This article talks about being fired from work or termination of employment due to habitual or numerous absences.
Thinking of being absent from work? Think again. Jurisprudence is replete with cases on habitual absence being a just cause for valid dismissal.
The Supreme Court has unbendingly ruled that punctuality in the office is a reasonable standard imposed on every employee, whether in government or private sector. As a matter of fact, case law in the Philippines considers habitual tardiness as a serious offense, such that this may very well constitute gross or habitual neglect of duty, a just cause to dismiss, even a regular employee.
In the earlier case of Manila Electric Company vs. NLRC and Cortez [G.R. No. 114129, 24 October 1996], wherein the attendance is a factor given the nature of the work of the private respondent, the Supreme Court stated the following:
“In the case at bar, the service record of private respondent with petitioner is perpetually characterized by unexplained absences and unauthorized sick leave extensions. The nature of his job i.e. as a lineman-driver requires his physical presence to minister to incessant complaints often faulted with electricity. As aptly stated by the Solicitor General:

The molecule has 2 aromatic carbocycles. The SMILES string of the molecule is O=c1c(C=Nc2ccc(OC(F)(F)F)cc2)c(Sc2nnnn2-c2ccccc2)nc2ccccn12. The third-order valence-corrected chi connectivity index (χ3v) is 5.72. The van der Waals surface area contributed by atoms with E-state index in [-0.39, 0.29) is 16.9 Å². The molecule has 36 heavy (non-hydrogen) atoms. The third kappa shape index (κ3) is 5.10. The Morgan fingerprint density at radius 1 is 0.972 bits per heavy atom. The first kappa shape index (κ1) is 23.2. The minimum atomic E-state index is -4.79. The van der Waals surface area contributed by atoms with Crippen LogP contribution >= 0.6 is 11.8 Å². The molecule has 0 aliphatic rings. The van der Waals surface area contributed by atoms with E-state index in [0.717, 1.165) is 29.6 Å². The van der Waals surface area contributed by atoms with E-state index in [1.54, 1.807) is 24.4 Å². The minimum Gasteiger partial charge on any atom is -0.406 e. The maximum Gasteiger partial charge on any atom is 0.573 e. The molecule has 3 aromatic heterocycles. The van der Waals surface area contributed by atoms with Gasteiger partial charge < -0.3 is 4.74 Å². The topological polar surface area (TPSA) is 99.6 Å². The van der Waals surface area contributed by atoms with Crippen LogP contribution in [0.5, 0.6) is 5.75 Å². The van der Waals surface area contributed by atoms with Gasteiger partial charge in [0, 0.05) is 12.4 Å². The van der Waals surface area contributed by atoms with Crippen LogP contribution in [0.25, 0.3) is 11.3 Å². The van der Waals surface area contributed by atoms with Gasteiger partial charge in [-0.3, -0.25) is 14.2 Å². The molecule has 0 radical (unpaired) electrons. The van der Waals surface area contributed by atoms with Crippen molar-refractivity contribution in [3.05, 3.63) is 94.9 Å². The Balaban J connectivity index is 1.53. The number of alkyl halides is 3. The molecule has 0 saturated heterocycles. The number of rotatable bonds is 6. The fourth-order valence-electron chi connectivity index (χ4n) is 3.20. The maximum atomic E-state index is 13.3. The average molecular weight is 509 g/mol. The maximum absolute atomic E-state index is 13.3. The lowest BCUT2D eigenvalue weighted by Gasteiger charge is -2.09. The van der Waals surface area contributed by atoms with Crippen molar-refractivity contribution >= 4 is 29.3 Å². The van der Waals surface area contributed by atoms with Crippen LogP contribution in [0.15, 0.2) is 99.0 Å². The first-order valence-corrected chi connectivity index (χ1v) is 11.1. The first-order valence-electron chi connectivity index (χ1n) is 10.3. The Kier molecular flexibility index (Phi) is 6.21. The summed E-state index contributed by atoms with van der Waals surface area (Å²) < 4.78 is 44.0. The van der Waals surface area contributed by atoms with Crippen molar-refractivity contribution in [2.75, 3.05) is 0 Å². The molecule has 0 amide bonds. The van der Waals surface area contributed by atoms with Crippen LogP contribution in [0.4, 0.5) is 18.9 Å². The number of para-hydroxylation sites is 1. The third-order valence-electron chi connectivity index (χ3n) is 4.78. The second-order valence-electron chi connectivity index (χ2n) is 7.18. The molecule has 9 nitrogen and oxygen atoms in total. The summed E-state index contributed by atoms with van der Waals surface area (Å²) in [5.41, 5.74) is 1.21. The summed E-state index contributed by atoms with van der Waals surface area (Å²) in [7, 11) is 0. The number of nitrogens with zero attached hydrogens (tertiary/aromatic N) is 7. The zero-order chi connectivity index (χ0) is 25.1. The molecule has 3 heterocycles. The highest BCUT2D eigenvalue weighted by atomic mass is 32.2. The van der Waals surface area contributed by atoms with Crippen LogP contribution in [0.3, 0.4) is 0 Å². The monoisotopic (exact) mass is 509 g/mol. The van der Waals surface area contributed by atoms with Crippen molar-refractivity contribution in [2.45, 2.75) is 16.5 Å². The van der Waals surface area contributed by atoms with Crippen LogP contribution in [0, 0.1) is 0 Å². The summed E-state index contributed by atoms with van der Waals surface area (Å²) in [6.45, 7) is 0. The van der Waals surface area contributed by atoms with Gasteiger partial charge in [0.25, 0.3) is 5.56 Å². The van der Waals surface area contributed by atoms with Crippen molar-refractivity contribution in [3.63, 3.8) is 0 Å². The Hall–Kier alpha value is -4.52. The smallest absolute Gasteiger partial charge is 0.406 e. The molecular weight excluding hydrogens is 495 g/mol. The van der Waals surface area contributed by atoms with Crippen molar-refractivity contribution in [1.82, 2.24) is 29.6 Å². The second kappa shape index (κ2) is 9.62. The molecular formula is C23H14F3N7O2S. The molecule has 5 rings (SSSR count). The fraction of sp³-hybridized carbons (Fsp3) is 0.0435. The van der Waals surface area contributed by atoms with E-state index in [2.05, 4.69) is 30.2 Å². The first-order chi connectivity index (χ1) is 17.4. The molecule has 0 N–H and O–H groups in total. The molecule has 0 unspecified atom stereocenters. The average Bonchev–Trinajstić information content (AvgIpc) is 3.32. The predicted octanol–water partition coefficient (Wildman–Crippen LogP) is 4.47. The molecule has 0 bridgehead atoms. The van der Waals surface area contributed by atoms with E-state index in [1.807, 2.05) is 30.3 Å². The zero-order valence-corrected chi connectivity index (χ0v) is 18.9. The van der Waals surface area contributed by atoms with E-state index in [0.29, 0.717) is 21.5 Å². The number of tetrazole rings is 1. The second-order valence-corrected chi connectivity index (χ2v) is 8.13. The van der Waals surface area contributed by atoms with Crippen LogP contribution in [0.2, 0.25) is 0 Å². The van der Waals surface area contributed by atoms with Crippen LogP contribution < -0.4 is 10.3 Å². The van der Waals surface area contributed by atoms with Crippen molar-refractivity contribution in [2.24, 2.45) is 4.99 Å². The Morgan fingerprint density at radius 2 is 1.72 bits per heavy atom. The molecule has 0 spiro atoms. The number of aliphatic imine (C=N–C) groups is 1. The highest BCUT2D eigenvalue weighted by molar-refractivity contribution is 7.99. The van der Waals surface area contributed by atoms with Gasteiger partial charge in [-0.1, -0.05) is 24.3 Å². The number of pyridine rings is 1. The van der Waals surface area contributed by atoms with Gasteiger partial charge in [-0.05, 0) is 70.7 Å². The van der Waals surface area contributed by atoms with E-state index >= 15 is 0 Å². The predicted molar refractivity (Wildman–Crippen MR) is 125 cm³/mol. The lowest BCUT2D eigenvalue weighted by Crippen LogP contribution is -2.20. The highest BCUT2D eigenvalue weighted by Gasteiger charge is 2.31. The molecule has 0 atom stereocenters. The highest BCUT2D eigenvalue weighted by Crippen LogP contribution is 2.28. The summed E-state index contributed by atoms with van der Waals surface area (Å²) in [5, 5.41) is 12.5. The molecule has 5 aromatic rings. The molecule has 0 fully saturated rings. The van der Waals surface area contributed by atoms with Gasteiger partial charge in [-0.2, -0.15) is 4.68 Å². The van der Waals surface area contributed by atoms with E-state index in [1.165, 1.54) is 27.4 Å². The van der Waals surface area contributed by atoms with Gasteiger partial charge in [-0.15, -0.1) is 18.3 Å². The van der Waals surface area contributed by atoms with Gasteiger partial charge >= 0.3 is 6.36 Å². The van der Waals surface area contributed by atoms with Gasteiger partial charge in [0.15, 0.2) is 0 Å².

“Habitual absenteeism of an errant employee is not concordant with the public service that petitioner has to assiduously provide. To have delayed power failure in a certain district simply because a MERALCO employee assigned to such area was absent and cannot immediately be replaced is a breach of public service of the highest order. A deep sense of duty would, therefore, command that private respondent should, at the very least, limit his absence for justifiable reasons.
The penchant of private respondent to continually incur unauthorized absences and/or a violation of petitioner’s sick leave policy finally rendered his dismissal as imminently proper. Private respondent cannot expect compassion from this Court by totally disregarding his numerous previous infractions and take into considerations only the period covering August 2, 1989 to September 19, 1989. As ruled by this Court in the cases of Mendoza v. National Labor Relation Commissions, and National Service Corporation v. Leogardo, Jr., it is the totality, not the compartmentalization, of such company infractions that private respondents had consistently committed which justified his penalty of dismissal.
As correctly observed by the Labor Arbiter:
“In the case at bar, it was established that complainant violated respondent’s Code on Employee Discipline, not only once, but ten (10) times. On the first occasion, complainant was simply warned. On the second time, he was suspended for 5 days. With the hope of reforming the complainant, respondent generously imposed penalties of suspension for his repeated unauthorized absences and violations of sick leave policy which constitute violations of the Code. On the ninth time, complainant was already warned that the penalty of dismissal will be imposed for similar or equally serious violation (Annex “10”).